Elizabeth Gilbert, author of Eat, Pray, Love, is a polarizing figure. Some even consider her whiny and self-indulgent. But I find her refreshingly honest, amusing and inspiring – especially her advice on cultivating a healthy relationship with creativity.
I’d like to share a few pointers I gleaned from her newest work of nonfiction, Big Magic. Anyone with even a glimmer of creative curiosity can take these nuggets to heart.
- Get friendly with fear. Because creativity leads to uncertain outcomes, fear almost always shows up at some point: fear of having your ideas criticized, fear of seeing your content fall flat with your target audience or fear that your cheeky social media post will backfire and create a brand crisis, for example.
There are no shortage of occasions for fear to creep in and hold you back. But if you try to fight that fear away, your creative focus will slip quietly out the back door. Instead, Gilbert’s advice is to get more comfortable coexisting with fear in creative endeavors. In other words, you can let fear tag along on your creative road trip, but don’t let it backseat drive you off the road.
- Don’t take inspiration for granted. We’ve all felt that tingly, adrenaline-laced sensation that comes with hatching an idea, or building upon an idea hatched by one of our peers. It’s a great feeling, right? And what makes it feel so great is the fact that it’s not always there. Inspiration cannot be summoned on demand, and it will not be bullied into serving us ideas. We should view inspiration, Gilbert says, as a partner or companion in our creation of something interesting.
Inspiration will be there for us more often if we agree to a few ground rules: a) receive ideas with respect and curiosity, b) allow ourselves to be pleased with our creations, and, my personal favorite, c) accept projects gone awry as constructive experiments (because we’ve all been there!).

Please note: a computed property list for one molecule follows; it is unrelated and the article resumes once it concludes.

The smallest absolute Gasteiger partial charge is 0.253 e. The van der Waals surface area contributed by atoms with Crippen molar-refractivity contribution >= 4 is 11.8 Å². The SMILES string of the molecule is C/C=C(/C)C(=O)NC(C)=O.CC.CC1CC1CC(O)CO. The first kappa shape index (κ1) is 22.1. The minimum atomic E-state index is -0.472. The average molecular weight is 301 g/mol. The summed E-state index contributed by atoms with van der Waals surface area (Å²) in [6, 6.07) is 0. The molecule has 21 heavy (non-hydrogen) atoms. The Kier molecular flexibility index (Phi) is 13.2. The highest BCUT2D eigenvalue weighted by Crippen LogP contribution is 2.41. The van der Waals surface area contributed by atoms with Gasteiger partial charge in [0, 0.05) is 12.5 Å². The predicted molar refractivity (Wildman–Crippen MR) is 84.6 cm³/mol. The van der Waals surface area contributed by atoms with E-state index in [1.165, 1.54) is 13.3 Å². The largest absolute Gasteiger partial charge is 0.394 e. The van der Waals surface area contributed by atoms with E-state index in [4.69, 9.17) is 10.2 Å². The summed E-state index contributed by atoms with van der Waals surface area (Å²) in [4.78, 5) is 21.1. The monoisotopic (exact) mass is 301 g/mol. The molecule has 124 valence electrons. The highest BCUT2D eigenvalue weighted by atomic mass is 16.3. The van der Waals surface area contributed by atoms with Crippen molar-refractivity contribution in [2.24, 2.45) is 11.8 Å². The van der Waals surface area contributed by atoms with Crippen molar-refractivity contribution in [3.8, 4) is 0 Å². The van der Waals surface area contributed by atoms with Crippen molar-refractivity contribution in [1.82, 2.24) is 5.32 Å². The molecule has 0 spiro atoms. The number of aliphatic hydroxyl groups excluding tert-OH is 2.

- Don’t wait for permission. If you find yourself waiting for the right project, the right title or the right training to become more creative, stop waiting. You were born with everything you need to be creative.
“To even call someone ‘a creative person’ is almost laughably redundant,’” Gilbert reminds us, “because creativity is the hallmark of our species.” You don’t have to look past Instagram or Etsy.com for proof that we, as a species, are programmed to create. But while you don’t need specialized creds to live up to your creative potential, you do need to believe you’re allowed to have a voice and vision of your own.
And – this is important – do not confuse having your own voice with being completely original. Why? Because originality is overrated. “Most things have already been done and most ideas have already been had,” says Gilbert. “There is bound to be repetition in creative instinct … but once you put your own perspective and energy behind an idea, that idea becomes your own.”
- Acknowledge the dangers of perfectionism. It has taken me nearly 34 years to grasp that nothing we do or create is beyond criticism, and that perfecting is, therefore, a colossal waste of time.
My new idol, Brené Brown, taught me that perfectionism is a behavioral shield we use to protect ourselves from shame and pain — and, more dangerously, a belief that we are capable of protecting ourselves in such a way. Perfectionism has the potential to crush our creative spirits by forcing us to toil tirelessly after something that doesn’t exist.
So, next time you catch yourself sitting on a design, a writing project or a tweet, try repeating this mantra: Good is better than perfect, and done is better than good. Remember that someone will always find fault with your work, but at some point you have to release your work as is, so that, as Gilbert says, “you can move forward with a glad and determined heart.”